If there’s one mistake most rookie investors make, it is that of mistaking insurance for investment only to gain tax benefits. Though insurance forms one of the three pillars financial planning stands on — the others being savings and investment — these pillars are independent of each other. By clubbing insurance as an investment product, you will neither get adequate insurance coverage, nor will you invest properly to maximise returns. We’ll discuss this in detail later, but for now, let’s get familiar with the basics of insurance and common terms one should know while buying one.
WHY BUY INSURANCE?
Insurance helps us prepare for unforeseen circumstances such as accident, disability, and in the worst case, death of a family member. Though you can’t attach monetary value to human life, some financial help can ease day-to-day trials and tribulations of a deceased or disabled person’s family. This is more true if the person is the bread-winner of the family.
A policyholder is an individual/organisation under whose name the insurance policy is held or registered. A nominee is the person, nominated by the policyholder, who will receive the capital insured from the life insurance company in the eventuality of the policyholder’s demise. It’s worth noting that a policyholder can nominate more than one nominee and the sum will be divided between all nominees in the proportion pre-decided by the policyholder. For each nominee, the cover, or coverage, is the total amount a nominee will get when the policyholder dies.
Premium is the amount the policyholder will pay to the life insurance company for the policy. The premium amount will vary depending on the age of policyholder, cover amount and the type of insurance policy. Maturity benefit is the amount paid to the policyholder after her/his survival of the entire policy term. Rider is an add-on protection feature provided by the insurance company, and accidental death, permanent disability, critical illness, premium waiver are few common examples of riders. Exclusions are certain scenarios in which the amount will not be given to nominee and suicide is one example of exclusions.
TYPES OF POLICIES
Term insurance offers higher insurance coverage to the policyholder at very low premium for a specific time frame. In whole-life policy, the policyholder pays regular premium until his death, upon which the amount is paid out to the family.
Unit-linked insurance plans (ULIP) is a combination of investment and insurance, which provides insurance cover for the policyholder coupled with investment options to invest in equity or debt.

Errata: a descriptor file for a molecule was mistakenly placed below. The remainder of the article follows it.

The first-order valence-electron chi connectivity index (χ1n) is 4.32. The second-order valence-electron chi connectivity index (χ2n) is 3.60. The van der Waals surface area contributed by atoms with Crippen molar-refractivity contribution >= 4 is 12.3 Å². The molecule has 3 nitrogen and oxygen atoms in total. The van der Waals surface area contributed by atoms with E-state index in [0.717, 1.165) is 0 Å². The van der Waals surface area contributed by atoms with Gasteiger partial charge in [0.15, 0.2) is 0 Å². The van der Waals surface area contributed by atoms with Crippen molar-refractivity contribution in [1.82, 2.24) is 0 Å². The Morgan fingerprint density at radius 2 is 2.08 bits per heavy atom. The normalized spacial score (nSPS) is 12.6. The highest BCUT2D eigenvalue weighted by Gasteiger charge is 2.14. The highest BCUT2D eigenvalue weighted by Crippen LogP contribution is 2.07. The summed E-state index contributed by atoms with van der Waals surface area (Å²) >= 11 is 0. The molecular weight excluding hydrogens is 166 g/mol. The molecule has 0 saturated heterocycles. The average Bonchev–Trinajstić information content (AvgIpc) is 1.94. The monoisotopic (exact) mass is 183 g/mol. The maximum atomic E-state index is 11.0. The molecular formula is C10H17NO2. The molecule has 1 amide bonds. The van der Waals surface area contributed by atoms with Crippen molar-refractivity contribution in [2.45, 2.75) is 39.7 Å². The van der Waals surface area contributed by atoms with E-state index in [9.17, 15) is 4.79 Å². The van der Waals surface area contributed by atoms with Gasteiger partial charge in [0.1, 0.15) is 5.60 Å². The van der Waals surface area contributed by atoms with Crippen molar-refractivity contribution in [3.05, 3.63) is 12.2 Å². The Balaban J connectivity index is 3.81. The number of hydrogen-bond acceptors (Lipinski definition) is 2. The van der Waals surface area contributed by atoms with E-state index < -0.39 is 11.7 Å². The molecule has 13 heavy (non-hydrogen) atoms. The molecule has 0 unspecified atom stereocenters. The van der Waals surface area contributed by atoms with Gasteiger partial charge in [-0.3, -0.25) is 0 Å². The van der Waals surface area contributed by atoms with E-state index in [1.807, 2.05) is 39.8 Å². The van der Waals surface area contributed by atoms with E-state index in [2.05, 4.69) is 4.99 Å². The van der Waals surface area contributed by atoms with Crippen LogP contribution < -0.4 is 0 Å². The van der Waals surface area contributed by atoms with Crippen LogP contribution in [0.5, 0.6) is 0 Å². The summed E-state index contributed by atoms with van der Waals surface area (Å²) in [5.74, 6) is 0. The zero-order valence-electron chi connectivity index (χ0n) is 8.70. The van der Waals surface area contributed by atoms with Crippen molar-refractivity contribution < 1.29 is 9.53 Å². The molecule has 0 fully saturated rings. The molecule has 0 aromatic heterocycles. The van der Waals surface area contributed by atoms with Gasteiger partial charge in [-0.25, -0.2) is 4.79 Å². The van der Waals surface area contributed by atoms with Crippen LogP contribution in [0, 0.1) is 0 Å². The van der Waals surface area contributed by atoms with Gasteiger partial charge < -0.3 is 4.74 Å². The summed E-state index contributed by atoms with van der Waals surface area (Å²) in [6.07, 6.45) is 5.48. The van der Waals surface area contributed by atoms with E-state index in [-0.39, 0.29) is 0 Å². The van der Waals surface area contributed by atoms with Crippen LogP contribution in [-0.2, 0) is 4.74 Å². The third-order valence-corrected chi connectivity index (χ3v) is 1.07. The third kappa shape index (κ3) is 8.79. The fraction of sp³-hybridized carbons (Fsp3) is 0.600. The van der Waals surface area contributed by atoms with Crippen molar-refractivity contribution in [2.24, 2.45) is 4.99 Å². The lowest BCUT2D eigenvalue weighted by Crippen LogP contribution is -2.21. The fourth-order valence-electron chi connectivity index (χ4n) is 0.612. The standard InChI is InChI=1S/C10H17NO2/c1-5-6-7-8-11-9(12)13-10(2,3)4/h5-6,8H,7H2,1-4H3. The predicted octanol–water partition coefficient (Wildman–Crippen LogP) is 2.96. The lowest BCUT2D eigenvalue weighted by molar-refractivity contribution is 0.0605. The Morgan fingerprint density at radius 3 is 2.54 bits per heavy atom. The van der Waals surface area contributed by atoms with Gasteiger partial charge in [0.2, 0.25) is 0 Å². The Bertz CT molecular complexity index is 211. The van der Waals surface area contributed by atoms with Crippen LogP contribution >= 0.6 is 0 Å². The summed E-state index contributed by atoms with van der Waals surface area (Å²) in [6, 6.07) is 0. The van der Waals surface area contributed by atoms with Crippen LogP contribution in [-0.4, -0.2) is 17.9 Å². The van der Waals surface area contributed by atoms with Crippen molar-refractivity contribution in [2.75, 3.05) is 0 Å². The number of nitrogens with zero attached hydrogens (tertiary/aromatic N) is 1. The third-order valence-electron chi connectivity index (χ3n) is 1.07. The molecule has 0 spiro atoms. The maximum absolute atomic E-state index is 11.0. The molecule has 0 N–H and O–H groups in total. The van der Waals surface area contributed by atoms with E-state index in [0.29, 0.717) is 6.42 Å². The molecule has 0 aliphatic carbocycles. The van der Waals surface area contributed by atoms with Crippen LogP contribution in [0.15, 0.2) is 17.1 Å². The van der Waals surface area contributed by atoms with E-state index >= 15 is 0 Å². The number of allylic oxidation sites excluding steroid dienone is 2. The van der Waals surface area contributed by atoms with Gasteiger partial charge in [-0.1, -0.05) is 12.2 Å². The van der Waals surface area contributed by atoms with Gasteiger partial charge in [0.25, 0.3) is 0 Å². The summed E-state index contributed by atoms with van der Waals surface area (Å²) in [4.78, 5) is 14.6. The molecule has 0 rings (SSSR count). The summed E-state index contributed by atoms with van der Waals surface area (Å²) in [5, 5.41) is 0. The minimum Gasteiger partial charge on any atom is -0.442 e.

Endowment plans pay out the sum assured in both scenarios of death and survival. Money-back plan provides periodic returns as a percentage of sum assured to the policyholder at regular intervals instead of lumpsum amount at end of the term in an endowment plan.
CALCULATING LIFE INSURANCE COVER
This is the most important step in buying life insurance policy. Most of us end up buying more coverage than required thinking we are getting more cover at a lower premium along with tax benefit, or end up taking a low cover while opting for money-back insurance plans where premiums are very high.
While calculating life insurance cover, the policyholder should keep the following things in mind —current income and monthly/annual recurring expenses of the family. Then, you must add the expected future inflation rates to your expenses and calculate how much monthly/annual expense amount will be required in future.
It is important to keep the number of family members in mind while calculating life insurance cover. It is of utmost importance that you increase your insurance cover when the family is expanding.
If the policyholder has a home loan or personal loan of higher amount, then the policyholder should also cover for the same. In case of sudden death, the outstanding loan liability will be transferred to family and eventually major insurance cover amount will be gone to bank to repay loan leaving very little capital with the nominee/s. You can also use online calculators to calculate life insurance cover based on your income, expenses and outstanding loan amount.
In the second part of this topic, we will understand all types of insurance policies in detail, why insurance is not an investment, and things to bear in mind while buying an insurance policy.